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How to Handle News Coverage That Stigmatizes Mental Illness

How to Handle News Coverage That Stigmatizes Mental Illness

News coverage that stigmatizes mental illness by linking tragedies to mental illness can be problematic for many people. Find out how and what to do.
News coverage that stigmatizes mental illness often occurs after events like mass shootings and other tragedies. The reporters often bring up mental health and how that may have played a part in what happened. Whether or not there is even any initial evidence of mental illness, the fact that someone could commit such an atrocity invokes assumptions of mental instability. People then tend to associate that idea with mental illness as a blanket statement, despite how complex and different individual mental illnesses are. With these conversations inevitably comes misinformation and stigma, and when these news stories saturate our social media and even traditional media sources, it can be tough to contend with as someone with a mental illness. News coverage that stigmatizes mental illness creates problems for society and individuals, and here are two ways it happens.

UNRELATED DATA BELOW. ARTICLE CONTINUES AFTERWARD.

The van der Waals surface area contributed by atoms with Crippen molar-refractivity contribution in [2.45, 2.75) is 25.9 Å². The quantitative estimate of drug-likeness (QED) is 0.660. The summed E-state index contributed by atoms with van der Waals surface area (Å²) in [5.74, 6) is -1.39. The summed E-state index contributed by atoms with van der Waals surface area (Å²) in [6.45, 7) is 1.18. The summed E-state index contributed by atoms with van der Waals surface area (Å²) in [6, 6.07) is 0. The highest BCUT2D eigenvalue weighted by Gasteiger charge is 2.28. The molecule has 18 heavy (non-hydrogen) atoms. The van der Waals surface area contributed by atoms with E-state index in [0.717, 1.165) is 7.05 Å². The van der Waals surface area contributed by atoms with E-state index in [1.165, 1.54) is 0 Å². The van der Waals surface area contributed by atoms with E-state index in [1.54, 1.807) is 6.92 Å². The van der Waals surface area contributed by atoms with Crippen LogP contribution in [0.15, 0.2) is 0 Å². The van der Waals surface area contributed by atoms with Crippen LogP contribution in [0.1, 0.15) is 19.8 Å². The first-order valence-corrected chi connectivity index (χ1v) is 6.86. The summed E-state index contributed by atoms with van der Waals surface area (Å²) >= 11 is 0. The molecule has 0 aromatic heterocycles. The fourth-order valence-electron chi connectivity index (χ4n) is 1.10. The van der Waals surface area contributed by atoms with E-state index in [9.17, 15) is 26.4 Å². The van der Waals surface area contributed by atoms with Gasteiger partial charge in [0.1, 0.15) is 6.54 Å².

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How Does Mental Illness Affect Criminal Behavior?

How Does Mental Illness Affect Criminal Behavior?

While not all criminals have mental illness, sometimes mental illness affects criminal behavior. Explaining the connection would help end stigma.

Mental illness can affect criminal behavior, but it’s important to dissociate people with mental illness from violent acts and criminality in general. People often assume that a person must be mentally ill to commit an especially heinous crime. This stigma has been discussed at length, including how people with mental health issues are more likely to be victims of violent crime, but I want to approach the conversation about mental illness and criminal behavior differently.

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Facing Stigma From Within the Mental Health Community

Facing Stigma From Within the Mental Health Community

Stigma from within the mental health community shocked me last week at a mental health fair. Stigma comes from anywhere-even from people who should know better.